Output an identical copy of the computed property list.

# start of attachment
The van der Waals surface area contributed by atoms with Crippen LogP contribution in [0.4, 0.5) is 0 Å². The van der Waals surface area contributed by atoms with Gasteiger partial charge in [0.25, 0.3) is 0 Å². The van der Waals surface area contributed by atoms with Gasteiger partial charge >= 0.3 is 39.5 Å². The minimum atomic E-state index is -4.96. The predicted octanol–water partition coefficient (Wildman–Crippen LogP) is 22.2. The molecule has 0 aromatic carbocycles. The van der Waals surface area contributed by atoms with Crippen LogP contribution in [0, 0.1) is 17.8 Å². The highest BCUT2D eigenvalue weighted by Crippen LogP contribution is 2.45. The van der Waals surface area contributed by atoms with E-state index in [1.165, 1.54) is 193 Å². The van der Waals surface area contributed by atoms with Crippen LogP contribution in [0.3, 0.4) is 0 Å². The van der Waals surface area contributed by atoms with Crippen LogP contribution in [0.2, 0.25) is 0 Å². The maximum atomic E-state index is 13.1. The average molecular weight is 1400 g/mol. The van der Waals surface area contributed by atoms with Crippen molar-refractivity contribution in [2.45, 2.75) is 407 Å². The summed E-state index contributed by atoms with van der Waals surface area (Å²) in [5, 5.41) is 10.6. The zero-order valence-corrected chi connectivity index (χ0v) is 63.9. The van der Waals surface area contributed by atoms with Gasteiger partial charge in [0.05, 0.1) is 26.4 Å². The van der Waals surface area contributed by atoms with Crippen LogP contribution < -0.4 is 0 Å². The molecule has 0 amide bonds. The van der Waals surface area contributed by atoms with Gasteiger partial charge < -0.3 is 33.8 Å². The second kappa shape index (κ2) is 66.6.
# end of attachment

The van der Waals surface area contributed by atoms with Crippen LogP contribution in [0.4, 0.5) is 0 Å². The van der Waals surface area contributed by atoms with Gasteiger partial charge in [0.25, 0.3) is 0 Å². The van der Waals surface area contributed by atoms with Gasteiger partial charge >= 0.3 is 39.5 Å². The minimum atomic E-state index is -4.96. The predicted octanol–water partition coefficient (Wildman–Crippen LogP) is 22.2. The molecule has 0 aromatic carbocycles. The van der Waals surface area contributed by atoms with Crippen LogP contribution in [0, 0.1) is 17.8 Å². The highest BCUT2D eigenvalue weighted by Crippen LogP contribution is 2.45. The van der Waals surface area contributed by atoms with E-state index in [1.165, 1.54) is 193 Å². The van der Waals surface area contributed by atoms with Crippen LogP contribution in [0.3, 0.4) is 0 Å². The van der Waals surface area contributed by atoms with Crippen LogP contribution in [0.2, 0.25) is 0 Å². The maximum atomic E-state index is 13.1. The average molecular weight is 1400 g/mol. The van der Waals surface area contributed by atoms with Crippen molar-refractivity contribution in [2.45, 2.75) is 407 Å². The summed E-state index contributed by atoms with van der Waals surface area (Å²) in [5, 5.41) is 10.6. The zero-order valence-corrected chi connectivity index (χ0v) is 63.9. The van der Waals surface area contributed by atoms with Gasteiger partial charge in [0.05, 0.1) is 26.4 Å². The van der Waals surface area contributed by atoms with Crippen LogP contribution < -0.4 is 0 Å². The molecule has 0 amide bonds. The van der Waals surface area contributed by atoms with Gasteiger partial charge < -0.3 is 33.8 Å². The second kappa shape index (κ2) is 66.6.